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:iconeurwentala:
Eurwentala Featured By Owner May 11, 2014
Yeah, pretty much. :D

Except that there was only a single antler, and compared to Nyctosaurus, albatrosses are quite capable walkers and runners.
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:iconcmmdrsigma:
cmmdrsigma Featured By Owner Jun 27, 2014
Hmmmm, I think we know why it went extinct...
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:iconeurwentala:
Eurwentala Featured By Owner Jun 29, 2014
Well, apart from the antler, Nyctosaurus was superbly adapted to its way of life. As there were no humans bringing new animals to oceanic islands, the island and seaside cliff environments wouls have been pretty much free of predators. It simply didn't need to be able to run. I suspect it might have been one of the most perfectly adapted oceanic fliers of all time. :)

As nyctosaurs lived very close to the end of Cretaceous, the asteroid impact was quite possibly what actually killed them off.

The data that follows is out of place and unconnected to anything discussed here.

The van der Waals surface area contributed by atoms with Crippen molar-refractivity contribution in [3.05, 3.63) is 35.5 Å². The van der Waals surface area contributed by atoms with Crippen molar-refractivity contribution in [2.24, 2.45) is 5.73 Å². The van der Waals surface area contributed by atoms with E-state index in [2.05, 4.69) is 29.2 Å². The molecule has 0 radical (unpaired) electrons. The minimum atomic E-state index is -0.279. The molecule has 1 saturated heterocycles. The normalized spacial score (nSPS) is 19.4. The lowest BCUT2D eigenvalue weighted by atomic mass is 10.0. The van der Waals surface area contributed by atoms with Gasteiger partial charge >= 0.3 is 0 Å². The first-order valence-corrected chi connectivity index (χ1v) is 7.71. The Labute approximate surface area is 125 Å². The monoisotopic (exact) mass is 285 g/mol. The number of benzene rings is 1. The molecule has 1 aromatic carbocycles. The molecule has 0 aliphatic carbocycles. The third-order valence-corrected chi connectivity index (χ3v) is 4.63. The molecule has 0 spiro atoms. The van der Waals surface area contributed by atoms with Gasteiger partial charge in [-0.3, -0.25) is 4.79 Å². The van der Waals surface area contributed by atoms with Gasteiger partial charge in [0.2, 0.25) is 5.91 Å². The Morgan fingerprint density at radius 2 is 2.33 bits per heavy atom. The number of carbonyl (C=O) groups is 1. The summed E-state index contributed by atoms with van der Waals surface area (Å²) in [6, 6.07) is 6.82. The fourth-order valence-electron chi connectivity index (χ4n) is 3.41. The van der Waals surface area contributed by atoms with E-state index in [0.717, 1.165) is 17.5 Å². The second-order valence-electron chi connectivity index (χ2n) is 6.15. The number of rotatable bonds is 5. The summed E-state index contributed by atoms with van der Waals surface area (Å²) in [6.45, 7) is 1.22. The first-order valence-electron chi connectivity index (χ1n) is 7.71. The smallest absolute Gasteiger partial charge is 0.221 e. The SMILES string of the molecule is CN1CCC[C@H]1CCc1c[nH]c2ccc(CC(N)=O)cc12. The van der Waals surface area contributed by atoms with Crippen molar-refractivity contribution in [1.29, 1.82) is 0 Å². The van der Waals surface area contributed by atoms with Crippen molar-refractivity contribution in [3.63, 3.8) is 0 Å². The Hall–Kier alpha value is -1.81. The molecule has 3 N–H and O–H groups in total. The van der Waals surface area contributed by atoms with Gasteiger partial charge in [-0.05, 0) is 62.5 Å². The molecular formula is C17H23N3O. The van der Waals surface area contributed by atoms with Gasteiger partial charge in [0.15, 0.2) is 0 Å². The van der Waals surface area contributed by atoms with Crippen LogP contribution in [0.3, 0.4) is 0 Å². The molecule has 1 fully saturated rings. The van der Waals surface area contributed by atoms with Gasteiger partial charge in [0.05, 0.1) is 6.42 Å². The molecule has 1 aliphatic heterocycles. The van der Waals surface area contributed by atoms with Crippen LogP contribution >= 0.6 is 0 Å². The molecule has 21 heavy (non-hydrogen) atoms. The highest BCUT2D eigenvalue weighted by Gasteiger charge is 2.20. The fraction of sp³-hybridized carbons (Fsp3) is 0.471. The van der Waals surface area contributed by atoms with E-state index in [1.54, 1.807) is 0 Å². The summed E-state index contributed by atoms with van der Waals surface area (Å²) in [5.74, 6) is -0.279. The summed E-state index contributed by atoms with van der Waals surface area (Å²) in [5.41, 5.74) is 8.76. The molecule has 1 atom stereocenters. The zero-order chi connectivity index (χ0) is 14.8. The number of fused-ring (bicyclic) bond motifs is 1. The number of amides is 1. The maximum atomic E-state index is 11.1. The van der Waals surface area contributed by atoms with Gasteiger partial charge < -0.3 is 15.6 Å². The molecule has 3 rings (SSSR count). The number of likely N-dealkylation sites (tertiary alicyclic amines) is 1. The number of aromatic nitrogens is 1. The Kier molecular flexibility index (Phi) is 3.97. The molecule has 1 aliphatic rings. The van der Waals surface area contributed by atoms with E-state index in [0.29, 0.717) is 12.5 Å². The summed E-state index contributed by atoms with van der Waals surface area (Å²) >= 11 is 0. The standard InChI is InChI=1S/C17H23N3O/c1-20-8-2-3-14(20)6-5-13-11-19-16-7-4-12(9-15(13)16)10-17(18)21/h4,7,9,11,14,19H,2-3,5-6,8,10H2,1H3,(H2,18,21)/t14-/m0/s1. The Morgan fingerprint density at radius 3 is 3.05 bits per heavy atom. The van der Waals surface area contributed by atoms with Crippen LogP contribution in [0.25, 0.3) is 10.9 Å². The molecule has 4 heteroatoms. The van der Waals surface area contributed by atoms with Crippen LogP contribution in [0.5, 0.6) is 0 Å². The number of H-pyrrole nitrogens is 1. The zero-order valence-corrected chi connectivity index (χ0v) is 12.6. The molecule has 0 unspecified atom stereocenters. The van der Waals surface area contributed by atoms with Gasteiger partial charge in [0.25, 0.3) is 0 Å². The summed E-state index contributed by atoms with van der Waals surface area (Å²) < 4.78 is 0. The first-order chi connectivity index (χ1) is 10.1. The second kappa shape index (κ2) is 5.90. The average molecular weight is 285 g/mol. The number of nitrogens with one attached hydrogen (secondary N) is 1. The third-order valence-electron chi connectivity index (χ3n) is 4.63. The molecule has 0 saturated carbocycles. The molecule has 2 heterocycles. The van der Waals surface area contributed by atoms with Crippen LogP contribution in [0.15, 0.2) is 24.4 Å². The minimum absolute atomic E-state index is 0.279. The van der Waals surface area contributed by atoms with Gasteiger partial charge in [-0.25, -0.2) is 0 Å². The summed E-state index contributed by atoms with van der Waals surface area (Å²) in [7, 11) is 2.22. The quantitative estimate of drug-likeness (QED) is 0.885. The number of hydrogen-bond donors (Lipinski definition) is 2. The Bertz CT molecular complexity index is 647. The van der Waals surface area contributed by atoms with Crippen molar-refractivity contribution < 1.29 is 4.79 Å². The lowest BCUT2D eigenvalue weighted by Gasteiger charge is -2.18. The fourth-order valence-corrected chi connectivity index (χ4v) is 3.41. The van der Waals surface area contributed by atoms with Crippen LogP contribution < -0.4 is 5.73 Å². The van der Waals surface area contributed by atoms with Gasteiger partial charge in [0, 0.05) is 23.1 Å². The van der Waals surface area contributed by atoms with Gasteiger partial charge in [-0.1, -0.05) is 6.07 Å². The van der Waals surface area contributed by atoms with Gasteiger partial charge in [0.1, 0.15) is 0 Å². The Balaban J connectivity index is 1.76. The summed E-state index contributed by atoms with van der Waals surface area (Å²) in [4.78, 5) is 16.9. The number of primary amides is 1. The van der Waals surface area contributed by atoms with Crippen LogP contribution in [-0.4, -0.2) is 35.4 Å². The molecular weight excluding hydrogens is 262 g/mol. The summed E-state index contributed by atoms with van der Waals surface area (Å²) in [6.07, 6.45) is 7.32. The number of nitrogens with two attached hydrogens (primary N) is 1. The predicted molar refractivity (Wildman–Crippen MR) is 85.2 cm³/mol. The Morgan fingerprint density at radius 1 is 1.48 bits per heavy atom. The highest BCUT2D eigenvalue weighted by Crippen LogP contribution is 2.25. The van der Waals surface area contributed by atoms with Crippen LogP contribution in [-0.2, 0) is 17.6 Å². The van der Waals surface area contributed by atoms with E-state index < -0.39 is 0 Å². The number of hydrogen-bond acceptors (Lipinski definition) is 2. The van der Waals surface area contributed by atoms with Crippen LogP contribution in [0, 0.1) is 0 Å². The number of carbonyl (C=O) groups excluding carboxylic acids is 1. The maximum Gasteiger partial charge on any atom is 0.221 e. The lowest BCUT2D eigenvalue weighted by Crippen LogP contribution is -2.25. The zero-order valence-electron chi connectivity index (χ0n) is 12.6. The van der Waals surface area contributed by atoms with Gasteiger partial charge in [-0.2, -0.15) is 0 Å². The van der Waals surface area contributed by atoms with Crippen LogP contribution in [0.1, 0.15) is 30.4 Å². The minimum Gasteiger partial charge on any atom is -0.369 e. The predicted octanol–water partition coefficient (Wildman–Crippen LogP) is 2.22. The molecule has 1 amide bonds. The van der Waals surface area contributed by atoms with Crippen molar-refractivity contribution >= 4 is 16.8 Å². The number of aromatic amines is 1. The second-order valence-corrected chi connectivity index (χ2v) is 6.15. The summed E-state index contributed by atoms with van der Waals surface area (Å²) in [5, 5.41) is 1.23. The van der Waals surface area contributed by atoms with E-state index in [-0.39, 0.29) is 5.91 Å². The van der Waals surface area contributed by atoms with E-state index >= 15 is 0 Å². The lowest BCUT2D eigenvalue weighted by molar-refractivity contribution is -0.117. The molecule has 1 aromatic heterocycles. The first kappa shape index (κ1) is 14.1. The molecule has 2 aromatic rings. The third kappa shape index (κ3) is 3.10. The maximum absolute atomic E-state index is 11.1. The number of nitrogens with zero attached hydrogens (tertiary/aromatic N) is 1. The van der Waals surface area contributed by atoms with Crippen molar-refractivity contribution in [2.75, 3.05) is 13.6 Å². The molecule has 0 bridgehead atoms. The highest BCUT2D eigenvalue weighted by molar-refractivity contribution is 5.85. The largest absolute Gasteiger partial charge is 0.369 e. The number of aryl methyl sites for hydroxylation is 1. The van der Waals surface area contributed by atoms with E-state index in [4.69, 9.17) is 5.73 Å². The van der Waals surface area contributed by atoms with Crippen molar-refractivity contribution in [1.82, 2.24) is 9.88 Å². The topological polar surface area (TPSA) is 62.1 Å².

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:iconcybershot:
cybershot Featured By Owner Mar 4, 2014
An impressive work!
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:iconpilsator:
pilsator Featured By Owner Feb 26, 2014  Hobbyist Traditional Artist
Beautiful work! Really captures its weird proportions, and it works just as well with the Nyctosaurus scanning her surroundings as taking off. Great coloration too.
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:iconelectreel:
electreel Featured By Owner Feb 23, 2014
Excellent illustration! Nyctosaurus must have been a really good equilibrist, maybe it used its crest to balance weight?
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:iconcephalopodomorphist:
cephalopodomorphist Featured By Owner Jul 24, 2014  Hobbyist Digital Artist
I think you could be totally right about that. The big head with a small body could have close the center of gravity of the animal around shoulders. Maybe the word bimanualism should be invented to discribe species walking on two arms^^.